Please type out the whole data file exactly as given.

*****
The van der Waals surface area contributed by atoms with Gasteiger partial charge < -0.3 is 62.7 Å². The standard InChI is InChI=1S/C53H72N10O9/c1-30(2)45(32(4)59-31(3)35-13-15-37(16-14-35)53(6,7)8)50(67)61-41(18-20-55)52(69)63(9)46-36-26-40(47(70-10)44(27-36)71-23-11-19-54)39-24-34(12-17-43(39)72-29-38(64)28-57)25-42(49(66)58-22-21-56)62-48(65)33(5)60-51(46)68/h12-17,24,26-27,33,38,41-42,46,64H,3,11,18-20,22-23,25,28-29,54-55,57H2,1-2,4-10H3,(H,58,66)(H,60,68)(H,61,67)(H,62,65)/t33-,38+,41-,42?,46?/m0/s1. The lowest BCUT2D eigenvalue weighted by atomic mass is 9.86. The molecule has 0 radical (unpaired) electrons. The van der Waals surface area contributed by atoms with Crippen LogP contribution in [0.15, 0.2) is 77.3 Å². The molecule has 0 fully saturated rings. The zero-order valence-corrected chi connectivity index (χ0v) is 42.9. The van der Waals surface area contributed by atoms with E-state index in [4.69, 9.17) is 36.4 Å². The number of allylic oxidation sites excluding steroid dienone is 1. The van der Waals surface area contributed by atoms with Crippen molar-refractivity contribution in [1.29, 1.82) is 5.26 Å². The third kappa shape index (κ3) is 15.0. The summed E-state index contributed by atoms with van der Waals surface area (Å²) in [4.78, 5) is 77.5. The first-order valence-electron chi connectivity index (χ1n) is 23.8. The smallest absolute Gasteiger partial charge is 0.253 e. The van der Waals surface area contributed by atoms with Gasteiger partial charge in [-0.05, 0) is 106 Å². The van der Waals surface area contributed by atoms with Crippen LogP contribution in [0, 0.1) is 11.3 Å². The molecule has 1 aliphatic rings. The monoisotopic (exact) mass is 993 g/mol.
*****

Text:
The van der Waals surface area contributed by atoms with Gasteiger partial charge < -0.3 is 62.7 Å². The standard InChI is InChI=1S/C53H72N10O9/c1-30(2)45(32(4)59-31(3)35-13-15-37(16-14-35)53(6,7)8)50(67)61-41(18-20-55)52(69)63(9)46-36-26-40(47(70-10)44(27-36)71-23-11-19-54)39-24-34(12-17-43(39)72-29-38(64)28-57)25-42(49(66)58-22-21-56)62-48(65)33(5)60-51(46)68/h12-17,24,26-27,33,38,41-42,46,64H,3,11,18-20,22-23,25,28-29,54-55,57H2,1-2,4-10H3,(H,58,66)(H,60,68)(H,61,67)(H,62,65)/t33-,38+,41-,42?,46?/m0/s1. The lowest BCUT2D eigenvalue weighted by atomic mass is 9.86. The molecule has 0 radical (unpaired) electrons. The van der Waals surface area contributed by atoms with Crippen LogP contribution in [0.15, 0.2) is 77.3 Å². The molecule has 0 fully saturated rings. The zero-order valence-corrected chi connectivity index (χ0v) is 42.9. The van der Waals surface area contributed by atoms with E-state index in [4.69, 9.17) is 36.4 Å². The number of allylic oxidation sites excluding steroid dienone is 1. The van der Waals surface area contributed by atoms with Crippen molar-refractivity contribution in [1.29, 1.82) is 5.26 Å². The third kappa shape index (κ3) is 15.0. The summed E-state index contributed by atoms with van der Waals surface area (Å²) in [4.78, 5) is 77.5. The first-order valence-electron chi connectivity index (χ1n) is 23.8. The smallest absolute Gasteiger partial charge is 0.253 e. The van der Waals surface area contributed by atoms with Gasteiger partial charge in [-0.05, 0) is 106 Å². The van der Waals surface area contributed by atoms with Crippen LogP contribution in [0, 0.1) is 11.3 Å². The molecule has 1 aliphatic rings. The monoisotopic (exact) mass is 993 g/mol.